When Vaccine is Limited, Who Gets Vaccinated First?
Because the supply of COVID-19 vaccine in the United States is expected to be limited at first, CDC is providing recommendations to federal, state, and local governments about who should be vaccinated first. CDC’s recommendations are based on recommendations from the Advisory Committee on Immunization Practices (ACIP), an independent panel of medical and public health experts.
- Decrease death and serious disease as much as possible.
- Preserve functioning of society.
- Reduce the extra burden COVID-19 is having on people already facing disparities.
Healthcare personnel and residents of long-term care facilities should be offered the first doses of COVID-19 vaccines (Phase 1a)
- Emergency medical service personnel
- Nurses and nursing assistants
- Dental hygienists and assistants
- Students and trainees
- Contractual staff
- Dietary and food services staff
- Environmental services staff
- Administrative staff
Long-term Care Facility Residents
Making sure LTCF residents can receive COVID-19 vaccination as soon as vaccines are available will help save the lives of those who are most at risk of dying from COVID-19. According to ACIP’s recommendations, LTCF residents include adults who reside in facilities that provide a range of services, including medical and personal care, to persons who are unable to live independently. The communal nature of LTCFs and the population served (generally older adults often with underlying medical conditions) puts facility residents at increased risk of infection and severe illness from COVID-19. By November 6, 2020, approximately 569,000–616,000 COVID-19 cases and 91,500 deaths were reported among LTCF residents and staff members in the United States, accounting for 39% of deaths nationwide.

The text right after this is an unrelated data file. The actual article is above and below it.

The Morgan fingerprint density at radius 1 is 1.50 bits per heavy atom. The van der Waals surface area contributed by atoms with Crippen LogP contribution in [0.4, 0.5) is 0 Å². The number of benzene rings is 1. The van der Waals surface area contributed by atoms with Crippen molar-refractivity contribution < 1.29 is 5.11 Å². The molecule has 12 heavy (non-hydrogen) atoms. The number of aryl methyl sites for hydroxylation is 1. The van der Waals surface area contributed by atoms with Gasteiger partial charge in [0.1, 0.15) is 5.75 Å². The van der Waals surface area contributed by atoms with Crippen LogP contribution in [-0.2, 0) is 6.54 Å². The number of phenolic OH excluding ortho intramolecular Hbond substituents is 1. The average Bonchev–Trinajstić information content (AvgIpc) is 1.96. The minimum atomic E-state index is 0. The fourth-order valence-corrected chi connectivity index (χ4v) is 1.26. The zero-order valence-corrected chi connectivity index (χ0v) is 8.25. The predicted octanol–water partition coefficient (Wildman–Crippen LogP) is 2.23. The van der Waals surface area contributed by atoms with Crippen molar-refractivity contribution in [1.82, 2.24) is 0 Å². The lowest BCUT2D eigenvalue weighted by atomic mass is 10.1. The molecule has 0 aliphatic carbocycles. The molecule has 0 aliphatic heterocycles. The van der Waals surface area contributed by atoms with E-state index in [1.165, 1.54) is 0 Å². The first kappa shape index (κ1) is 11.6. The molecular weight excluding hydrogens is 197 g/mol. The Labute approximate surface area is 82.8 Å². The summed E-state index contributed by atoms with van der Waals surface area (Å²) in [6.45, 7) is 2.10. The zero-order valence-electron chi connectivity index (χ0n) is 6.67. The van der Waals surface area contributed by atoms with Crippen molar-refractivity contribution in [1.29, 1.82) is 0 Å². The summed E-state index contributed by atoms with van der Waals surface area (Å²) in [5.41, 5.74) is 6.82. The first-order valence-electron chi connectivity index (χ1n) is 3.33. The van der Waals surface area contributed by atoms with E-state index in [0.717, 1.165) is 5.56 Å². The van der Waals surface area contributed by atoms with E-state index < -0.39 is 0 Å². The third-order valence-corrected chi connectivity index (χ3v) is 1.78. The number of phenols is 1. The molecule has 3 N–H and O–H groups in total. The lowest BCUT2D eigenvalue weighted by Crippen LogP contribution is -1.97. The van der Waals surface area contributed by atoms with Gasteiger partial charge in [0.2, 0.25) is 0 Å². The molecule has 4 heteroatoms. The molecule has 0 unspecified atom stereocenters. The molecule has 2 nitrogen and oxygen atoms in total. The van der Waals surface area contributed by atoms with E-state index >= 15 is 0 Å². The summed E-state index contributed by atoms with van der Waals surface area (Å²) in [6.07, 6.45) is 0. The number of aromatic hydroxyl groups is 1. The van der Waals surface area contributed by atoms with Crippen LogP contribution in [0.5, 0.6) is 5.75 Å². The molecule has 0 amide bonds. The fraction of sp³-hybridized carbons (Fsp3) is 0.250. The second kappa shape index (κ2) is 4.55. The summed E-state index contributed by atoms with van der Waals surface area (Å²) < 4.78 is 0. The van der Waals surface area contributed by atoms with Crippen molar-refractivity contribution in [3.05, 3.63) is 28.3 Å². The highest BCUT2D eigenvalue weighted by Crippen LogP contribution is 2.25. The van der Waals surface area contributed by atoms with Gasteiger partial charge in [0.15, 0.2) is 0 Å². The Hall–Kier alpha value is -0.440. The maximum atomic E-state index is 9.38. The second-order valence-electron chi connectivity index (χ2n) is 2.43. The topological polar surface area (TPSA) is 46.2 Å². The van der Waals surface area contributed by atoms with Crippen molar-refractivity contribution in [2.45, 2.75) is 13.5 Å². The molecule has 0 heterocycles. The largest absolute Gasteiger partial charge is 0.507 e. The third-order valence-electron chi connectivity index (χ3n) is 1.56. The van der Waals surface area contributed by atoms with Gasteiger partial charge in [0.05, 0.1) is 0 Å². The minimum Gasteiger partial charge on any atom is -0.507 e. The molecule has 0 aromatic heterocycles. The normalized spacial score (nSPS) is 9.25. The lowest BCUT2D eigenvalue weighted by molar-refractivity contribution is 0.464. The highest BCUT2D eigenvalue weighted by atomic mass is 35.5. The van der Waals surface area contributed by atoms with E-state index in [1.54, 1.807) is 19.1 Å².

Groups who should be offered vaccination next (Phases 1b and 1c)
CDC recommends that, in the next phases (Phase 1b and Phase 1c), vaccination should be offered to people in the following groups. CDC made this recommendation on December 22, 2020.
Frontline essential workers such as fire fighters, police officers, corrections officers, food and agricultural workers, United States Postal Service workers, manufacturing workers, grocery store workers, public transit workers, and those who work in the educational sector (teachers, support staff, and daycare workers.)
People aged 75 years and older because they are at high risk of hospitalization, illness, and death from COVID-19. People aged 75 years and older who are also residents of long-term care facilities should be offered vaccination in Phase 1a.
People aged 65—74 years because they are at high risk of hospitalization, illness, and death from COVID-19.
People aged 65—74 years who are also residents of long-term care facilities should be offered vaccination in Phase 1a.
People aged 16—64 years with underlying medical conditions which increase the risk of serious, life-threatening complications from COVID-19.
Other essential workers, such as people who work in transportation and logistics, food service, housing construction and finance, information technology, communications, energy, law, media, public safety, and public health.
As vaccine availability increases, vaccination recommendations will expand to include more groups
The goal is for everyone to be able to easily get a COVID-19 vaccination as soon as large quantities of vaccine are available. As vaccine supply increases but remains limited, ACIP will expand the groups recommended for vaccination.
COVID-19 Vaccinations in the United States from the CDC